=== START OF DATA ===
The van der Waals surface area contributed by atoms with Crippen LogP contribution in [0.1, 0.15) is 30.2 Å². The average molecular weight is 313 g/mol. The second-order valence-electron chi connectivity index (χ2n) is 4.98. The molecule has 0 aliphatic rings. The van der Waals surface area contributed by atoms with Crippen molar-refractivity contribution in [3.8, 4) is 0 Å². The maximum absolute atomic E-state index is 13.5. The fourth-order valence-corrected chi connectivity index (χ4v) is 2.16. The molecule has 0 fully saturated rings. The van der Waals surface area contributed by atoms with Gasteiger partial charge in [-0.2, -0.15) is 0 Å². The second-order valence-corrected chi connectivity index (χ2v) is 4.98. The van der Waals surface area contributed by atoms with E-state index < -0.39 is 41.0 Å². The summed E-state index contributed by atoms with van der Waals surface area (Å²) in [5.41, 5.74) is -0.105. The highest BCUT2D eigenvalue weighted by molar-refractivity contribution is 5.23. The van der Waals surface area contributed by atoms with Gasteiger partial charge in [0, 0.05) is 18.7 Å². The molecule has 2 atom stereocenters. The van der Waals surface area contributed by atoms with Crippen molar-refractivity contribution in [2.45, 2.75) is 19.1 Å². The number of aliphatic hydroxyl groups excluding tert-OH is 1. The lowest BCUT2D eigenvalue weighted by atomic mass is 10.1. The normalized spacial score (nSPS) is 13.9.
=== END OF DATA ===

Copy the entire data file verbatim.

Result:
The van der Waals surface area contributed by atoms with Crippen LogP contribution in [0.1, 0.15) is 30.2 Å². The average molecular weight is 313 g/mol. The second-order valence-electron chi connectivity index (χ2n) is 4.98. The molecule has 0 aliphatic rings. The van der Waals surface area contributed by atoms with Crippen molar-refractivity contribution in [3.8, 4) is 0 Å². The maximum absolute atomic E-state index is 13.5. The fourth-order valence-corrected chi connectivity index (χ4v) is 2.16. The molecule has 0 fully saturated rings. The van der Waals surface area contributed by atoms with Gasteiger partial charge in [-0.2, -0.15) is 0 Å². The second-order valence-corrected chi connectivity index (χ2v) is 4.98. The van der Waals surface area contributed by atoms with E-state index < -0.39 is 41.0 Å². The summed E-state index contributed by atoms with van der Waals surface area (Å²) in [5.41, 5.74) is -0.105. The highest BCUT2D eigenvalue weighted by molar-refractivity contribution is 5.23. The van der Waals surface area contributed by atoms with Gasteiger partial charge in [0, 0.05) is 18.7 Å². The molecule has 2 atom stereocenters. The van der Waals surface area contributed by atoms with Crippen molar-refractivity contribution in [2.45, 2.75) is 19.1 Å². The number of aliphatic hydroxyl groups excluding tert-OH is 1. The lowest BCUT2D eigenvalue weighted by atomic mass is 10.1. The normalized spacial score (nSPS) is 13.9.